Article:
Ensuring software quality & reliability with configuration & change management - Embedded.com

Ensuring software quality & reliability with configuration & change management

Configuration management is a fundamental product development process.In fact, we would say “you don't knowwhat you are doing if you don'tknow what you have; ” that is, you don't have much of anorganization ifyou don't know what your product is or the resources that areavailable.

We know from experience in various companies that an optimallyrunning configuration management program will reduce erroneous faultreports and will also stream line test times. Manufacturing firms withgood configuration management systems bring their part numbers andproduct releases under control.

In general, the enterprise is completely dependent on robustconfiguration management, whether the product is software, firmware, orhardware. Sending the customer the incorrect version of a product is aquick way to become a “de-sourced” supplier.

The Purpose of ConfigurationManagement
Configuration management systems help to deliver coordinated softwareand hardware. They do this by easily identifying features andfunctional content within a particular software and hardwareavailability.

Not only that, but we can have straightforward traceability offunction and feature growth over specification revisions as well asover content–hardware and software–delivery. Throughout the process (Figure 1, below ), we can alwaysclearly identify changes, execute pre-release containment, and identifycompatible components within a system.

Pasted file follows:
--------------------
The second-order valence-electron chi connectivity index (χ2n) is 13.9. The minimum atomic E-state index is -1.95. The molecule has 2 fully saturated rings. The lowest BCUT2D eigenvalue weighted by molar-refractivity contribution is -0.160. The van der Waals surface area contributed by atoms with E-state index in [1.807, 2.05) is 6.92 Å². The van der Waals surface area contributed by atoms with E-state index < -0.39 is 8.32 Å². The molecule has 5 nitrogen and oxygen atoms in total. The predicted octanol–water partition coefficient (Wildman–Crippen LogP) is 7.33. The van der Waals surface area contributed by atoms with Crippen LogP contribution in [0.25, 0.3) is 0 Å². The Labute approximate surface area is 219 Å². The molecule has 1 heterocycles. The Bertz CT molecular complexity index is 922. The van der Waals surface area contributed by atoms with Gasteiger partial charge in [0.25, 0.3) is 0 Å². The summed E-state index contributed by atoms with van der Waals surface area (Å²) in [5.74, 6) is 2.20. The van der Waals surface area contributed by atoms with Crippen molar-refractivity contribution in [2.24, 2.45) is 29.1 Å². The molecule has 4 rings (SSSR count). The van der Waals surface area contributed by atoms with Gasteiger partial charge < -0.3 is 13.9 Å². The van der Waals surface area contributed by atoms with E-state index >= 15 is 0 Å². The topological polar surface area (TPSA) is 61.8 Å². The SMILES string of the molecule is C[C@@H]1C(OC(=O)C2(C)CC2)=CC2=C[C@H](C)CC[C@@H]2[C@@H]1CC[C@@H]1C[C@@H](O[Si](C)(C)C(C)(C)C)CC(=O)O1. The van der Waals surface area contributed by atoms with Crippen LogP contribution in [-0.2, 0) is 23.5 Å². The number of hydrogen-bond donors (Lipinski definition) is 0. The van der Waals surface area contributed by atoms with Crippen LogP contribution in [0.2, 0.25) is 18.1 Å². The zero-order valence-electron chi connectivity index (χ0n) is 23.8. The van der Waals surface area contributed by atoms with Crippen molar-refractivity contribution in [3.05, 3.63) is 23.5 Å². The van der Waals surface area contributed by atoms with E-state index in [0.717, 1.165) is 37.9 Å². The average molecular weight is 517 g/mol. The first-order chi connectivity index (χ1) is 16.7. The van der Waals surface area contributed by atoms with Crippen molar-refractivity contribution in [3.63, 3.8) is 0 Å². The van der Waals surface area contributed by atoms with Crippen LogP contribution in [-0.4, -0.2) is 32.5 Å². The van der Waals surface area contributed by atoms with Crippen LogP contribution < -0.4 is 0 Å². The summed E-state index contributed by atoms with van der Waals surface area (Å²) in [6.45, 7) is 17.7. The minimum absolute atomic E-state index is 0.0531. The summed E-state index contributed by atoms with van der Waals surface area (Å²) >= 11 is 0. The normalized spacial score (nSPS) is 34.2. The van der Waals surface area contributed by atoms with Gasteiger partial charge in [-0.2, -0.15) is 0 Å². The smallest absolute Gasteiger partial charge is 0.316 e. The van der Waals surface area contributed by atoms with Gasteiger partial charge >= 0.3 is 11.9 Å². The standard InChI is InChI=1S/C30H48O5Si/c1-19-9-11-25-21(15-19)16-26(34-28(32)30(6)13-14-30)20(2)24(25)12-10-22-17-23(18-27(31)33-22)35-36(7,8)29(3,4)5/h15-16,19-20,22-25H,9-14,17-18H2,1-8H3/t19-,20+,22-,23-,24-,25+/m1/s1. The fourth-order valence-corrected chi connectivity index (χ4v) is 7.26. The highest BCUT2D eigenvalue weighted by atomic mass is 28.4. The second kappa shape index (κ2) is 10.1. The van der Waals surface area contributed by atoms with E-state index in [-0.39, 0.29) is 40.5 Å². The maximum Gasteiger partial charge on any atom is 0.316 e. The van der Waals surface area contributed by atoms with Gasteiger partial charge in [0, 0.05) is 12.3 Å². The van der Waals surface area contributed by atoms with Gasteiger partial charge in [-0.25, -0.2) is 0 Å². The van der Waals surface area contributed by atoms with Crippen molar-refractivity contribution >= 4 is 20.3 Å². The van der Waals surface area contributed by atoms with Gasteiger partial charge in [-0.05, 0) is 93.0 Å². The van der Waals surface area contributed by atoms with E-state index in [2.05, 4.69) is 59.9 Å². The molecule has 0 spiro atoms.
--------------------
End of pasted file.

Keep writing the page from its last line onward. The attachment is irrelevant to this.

Figure1. Configuration Management Process

Configuration management andplanning
In order to deliver robust software or hardware, it is necessary thatwe plan and coordinate the software and the hardware deliveries offunctionality.

In short, functionality, deliveries, testing, and production followa master plan (Figure 2, below )rather than ad hoc pandemonium. With appropriate planning we willalways know the following items:

* Features and feature revision level
* For example, engine electronic control unit, cruise control rev 1.0within a particular software revision
* Software revision level
* Hardware revision level
* Subassembly revision level in the case where we have firmware'burned' onto a chip
* Systems integration (phased feature release)

Figure2. A configuration management mast plan for hardware and software

IEEE standard 1220 favors the master plan approach to systemengineering, providing an alternative to standard project managementpractices.

Configuration management areas
Configuration management can be applied to specifications(documentation), models, simulation, hardware, software, thecombination of hardware and software, and to system integration.

That truth is that configuration management can be applied the justabout anything. In a manufacturing facility, we might see the followingapproach to Configuration Management, namely:

* Product baseline
* Product change management
* Number of product changes
* Time spent on product changes